Abrahamian, A., The Church and Faith of Armenia (Faith Press, London: 1920); Adalin, Rouben Paul,  Historical Dictionary of Armenia (Scarecrow Press, Oxford: 2002); Akinian, Nerses, Gavazanagirk Gatoghigosats Aghtamara [Chronicle of the Catholicoses of Aghtamar], (Venice: 1920); Armenian Church Monthly – the Journal of the Armenian Church in America; Artsruni, Thomas,  History of the House of the Artsrunik, ed, by R.W. Thompson (New York: 1991); Bachmann, Walter, Kirchen und Moscheen in Armenien und Kurdistan, (Leipzig, 1913); Bak, Janos M.  and Banyу, Pйter, eds., Issues and Resources for the Study of Medieval Central and Eastern Europe (Budapest-Cambridge, MA: Department of Medieval Studies, Central European University and the Committee on Centers and Regional Associations of the Medieval Academy of America, 2001), “The Secret Meeting of Armenians on Lim Island in 1722 (Concerning the Possible Involvement of Western Armenians in an All-Armenian Liberation Movement)”; Bedrosian, Robert G., The Turco-Mongol Invasions and the Lords of Armenia in the 13-14th Centuries, Ph.D. Dissertation (Columbia University: 1979); Charick, M., (trans. Johannes Avdall), History of Armenia, two vols. (Calcutta: 1827); Cowe, S. Peter, Catalogue of Armenian manuscrtipts in Cambridge University Library (Louvain: 1994); de Nogales, Rafael, Four Years Beneath the Crescent (London: 1926); Der Nersessian, Sirarpi,  Armenia and the Byzantine EmpireA Brief Study of Armenian Art and Civilization (Cambridge, Mass. 1945); Der Nersessian, Sirarpi, Aghtamar, Church of the Holy Cross (Harvard University Press: 1964); Dowling, T.E., The Armenian Church (SPCK, London: 1910); Gray, Charles, A Narrative of Italian travellers in Persia in the fifteenth and sixteenth centuries (London: 1973); Hewson, R.H., “Arcrunid House of Sefedinian. Survival of a Princely Dynasty in Ecclesiastical Guise”, Journal of the Society of Armenian Studies (Los Angeles), 1 (1984), pp. 123-137; Hovannisian, Richard G., The Armenian People from Ancient to Modern Times, 2 vols (New York: 1997); Hovannisian, Richard G., Armenian Van/Vaspurakan  Historic Armenian Cities and Provinces (Costa Mesa, California: 2000);  Encyclopedia of World Art, “Armenian Art”, Vol. I (London: 1965); Ipsiroglu, M.S.,  Die Kirche von Achtamar, Bauplastik im Leben des Lichtes (Berlin v. Mainz, 1963); Issaverdons, James, Armenia and the Armenians, 2 vols (Armenian Monastery, Venice: 1875); Jones, Lynn, Between Islam and Byzantium. Aght’amar and the Visual Construction of Medieval Armenian Rulership (Aldershot: 2007); Khachikian, Levon, Fifteenth Century Armenian Manuscript Colophons (in Armenian), Vol. 2 (1958); Kazanjian, Levon, Renaissance of Van-Vasburagan. Golden Age of Culture 1850-1950 (Boston: 1950); Layard, Austen H., Discoveries in the ruins of Nineveh and Babylon with Travels in Armenia, Kurdistan and the Desert (London: 1853); Lynch, H.F.B., Armenia, Travels and Studies, 2 vols (London: 1901); Macler, Frédéric, “Le ‘Liber Pontificalis’ des Catholicos D’Ałthamar”, Journal Asiatique, Vol. 202 (Paris 1923), pp. 37-69; Maksoudian, Krikor, Yovhannes Drasxanekertc’i’s History of Armenia (1987); Ormanian, Malachia, The Church of Armenia (London: 1910); Ormanian, Malachia,  Azgapatum [History of the Armenian Nation], Vol. 3 (Sevan Press, Beirut: 1961); Percy, Earl, Highlands of Asiatic Turkey (London: 1901); Ritter, K., Die Erdkunde von Asien, Vol. X (Berlin: 1832-59, 2nd edit; Saint Martin, J., Mémoires sur l’Arménie, 2 vols (Paris: 1818); Sanjian, Avedis K., Colophons of Armenian Manuscripts, 1301-1480: A Source for Middle Eastern History, (Cambridge MA, 1969); Sanjian, Avedis K., A Catalogue of medieval Armenian manuscripts in the United States (Berkeley: 1976); Sarafian, Ara & Köker, Osman (eds), Aghtamar. A Jewel of Medieval Armenian Architecture/Ahtamar. Ortaçağ Ermini Mimarliğinin Mücevheri, text by Stepan Mnatsakanian (Gomidas Institute, London: 2010); Smith, Eli & Dwight, H.G.O., Missionary Researches in Armenia (London: 1834), Tchilingirian, Hratch, “The Catholicos and the Hierarchical Sees of the Armenian Church” in Anthony O’Mahony, ed., Eastern Christianity. Studies in Modern History, Religion and Politics (London: 2004); Teghtsoonian, Oksen, From Van to Toronto. A Life in Two Worlds (2003); Teotig, Golgotha of the Armenian Clergy (1921); Thierry, J.M.  “Monastères Armeniens du Vaspurakan: Convent de la Mère de Dieu d’Artere”, in Revue des Études Arméniennes, Vol. XII (1977); The Times – 24 October 1964; Ussher, John, A Journey from London to Persepolis; including wanderings in Daghestan, Georgia, Armenia, Kurdistan, Mesopotamia & Persia (London: 1865).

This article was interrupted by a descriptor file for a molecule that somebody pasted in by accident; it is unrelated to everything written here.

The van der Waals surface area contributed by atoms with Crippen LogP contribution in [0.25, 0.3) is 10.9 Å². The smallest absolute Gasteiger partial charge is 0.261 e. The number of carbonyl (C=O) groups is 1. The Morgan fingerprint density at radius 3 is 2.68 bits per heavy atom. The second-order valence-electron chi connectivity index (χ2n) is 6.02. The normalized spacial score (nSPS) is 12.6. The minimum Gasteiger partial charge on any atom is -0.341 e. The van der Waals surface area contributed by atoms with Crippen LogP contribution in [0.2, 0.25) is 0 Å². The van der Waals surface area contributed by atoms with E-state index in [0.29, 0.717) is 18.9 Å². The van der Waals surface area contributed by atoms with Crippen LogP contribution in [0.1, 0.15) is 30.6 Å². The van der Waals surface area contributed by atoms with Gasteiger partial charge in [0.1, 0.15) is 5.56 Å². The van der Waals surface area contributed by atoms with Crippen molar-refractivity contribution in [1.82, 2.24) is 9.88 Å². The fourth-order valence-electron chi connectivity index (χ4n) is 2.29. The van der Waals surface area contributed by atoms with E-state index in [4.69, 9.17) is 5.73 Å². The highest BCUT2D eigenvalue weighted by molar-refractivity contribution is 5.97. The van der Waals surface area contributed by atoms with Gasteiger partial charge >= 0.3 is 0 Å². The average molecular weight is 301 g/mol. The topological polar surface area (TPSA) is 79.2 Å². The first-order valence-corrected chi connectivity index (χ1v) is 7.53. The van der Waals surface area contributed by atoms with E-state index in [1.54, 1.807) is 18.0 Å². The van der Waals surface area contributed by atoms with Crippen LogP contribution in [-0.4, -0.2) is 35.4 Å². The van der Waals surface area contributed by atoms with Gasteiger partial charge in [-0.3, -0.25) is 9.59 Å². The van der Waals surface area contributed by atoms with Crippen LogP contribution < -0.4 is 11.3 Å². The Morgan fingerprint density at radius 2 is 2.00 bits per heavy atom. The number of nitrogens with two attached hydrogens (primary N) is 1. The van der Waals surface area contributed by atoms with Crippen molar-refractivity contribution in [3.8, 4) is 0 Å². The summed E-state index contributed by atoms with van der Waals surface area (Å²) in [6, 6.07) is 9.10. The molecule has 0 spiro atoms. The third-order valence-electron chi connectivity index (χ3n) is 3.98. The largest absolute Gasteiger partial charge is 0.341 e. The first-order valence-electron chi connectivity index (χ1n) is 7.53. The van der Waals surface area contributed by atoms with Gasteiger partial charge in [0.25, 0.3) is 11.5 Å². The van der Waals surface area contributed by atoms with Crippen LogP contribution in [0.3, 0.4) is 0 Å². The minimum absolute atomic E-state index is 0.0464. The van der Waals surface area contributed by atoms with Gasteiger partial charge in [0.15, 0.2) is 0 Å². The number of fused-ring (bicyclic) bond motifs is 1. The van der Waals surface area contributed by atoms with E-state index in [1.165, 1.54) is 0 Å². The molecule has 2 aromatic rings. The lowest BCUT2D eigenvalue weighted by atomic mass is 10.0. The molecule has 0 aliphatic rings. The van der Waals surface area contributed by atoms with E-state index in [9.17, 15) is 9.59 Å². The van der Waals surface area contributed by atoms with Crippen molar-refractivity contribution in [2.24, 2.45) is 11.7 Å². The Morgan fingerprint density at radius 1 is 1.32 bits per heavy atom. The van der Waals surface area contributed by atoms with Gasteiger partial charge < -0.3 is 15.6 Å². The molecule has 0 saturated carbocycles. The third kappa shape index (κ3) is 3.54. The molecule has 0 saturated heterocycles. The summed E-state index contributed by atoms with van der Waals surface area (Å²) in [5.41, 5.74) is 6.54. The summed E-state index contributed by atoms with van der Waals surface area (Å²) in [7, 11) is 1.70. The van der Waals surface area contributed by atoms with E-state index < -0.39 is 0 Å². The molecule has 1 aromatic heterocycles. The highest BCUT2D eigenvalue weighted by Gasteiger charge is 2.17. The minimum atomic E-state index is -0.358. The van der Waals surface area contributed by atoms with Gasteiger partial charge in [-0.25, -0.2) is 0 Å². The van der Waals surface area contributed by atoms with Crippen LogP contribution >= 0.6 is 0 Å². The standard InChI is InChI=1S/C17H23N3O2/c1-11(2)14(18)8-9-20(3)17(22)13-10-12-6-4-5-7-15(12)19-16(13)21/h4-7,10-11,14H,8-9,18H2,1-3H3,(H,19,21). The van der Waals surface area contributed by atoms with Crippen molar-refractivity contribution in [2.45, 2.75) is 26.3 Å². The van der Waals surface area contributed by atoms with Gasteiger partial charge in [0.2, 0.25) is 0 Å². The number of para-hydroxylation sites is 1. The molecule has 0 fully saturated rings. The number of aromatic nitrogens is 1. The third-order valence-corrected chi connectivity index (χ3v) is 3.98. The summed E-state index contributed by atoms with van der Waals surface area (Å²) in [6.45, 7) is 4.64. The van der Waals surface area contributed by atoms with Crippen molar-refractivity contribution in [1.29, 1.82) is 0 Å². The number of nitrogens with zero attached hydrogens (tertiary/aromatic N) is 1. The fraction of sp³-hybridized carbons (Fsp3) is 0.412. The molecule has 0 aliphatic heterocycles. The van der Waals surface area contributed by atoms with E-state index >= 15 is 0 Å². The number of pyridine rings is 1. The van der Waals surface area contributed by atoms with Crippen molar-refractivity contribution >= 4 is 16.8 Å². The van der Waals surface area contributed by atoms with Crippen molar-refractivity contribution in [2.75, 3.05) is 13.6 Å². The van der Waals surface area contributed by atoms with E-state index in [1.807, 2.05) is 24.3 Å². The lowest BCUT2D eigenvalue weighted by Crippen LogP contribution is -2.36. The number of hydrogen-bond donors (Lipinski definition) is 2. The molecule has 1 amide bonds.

Illustrations: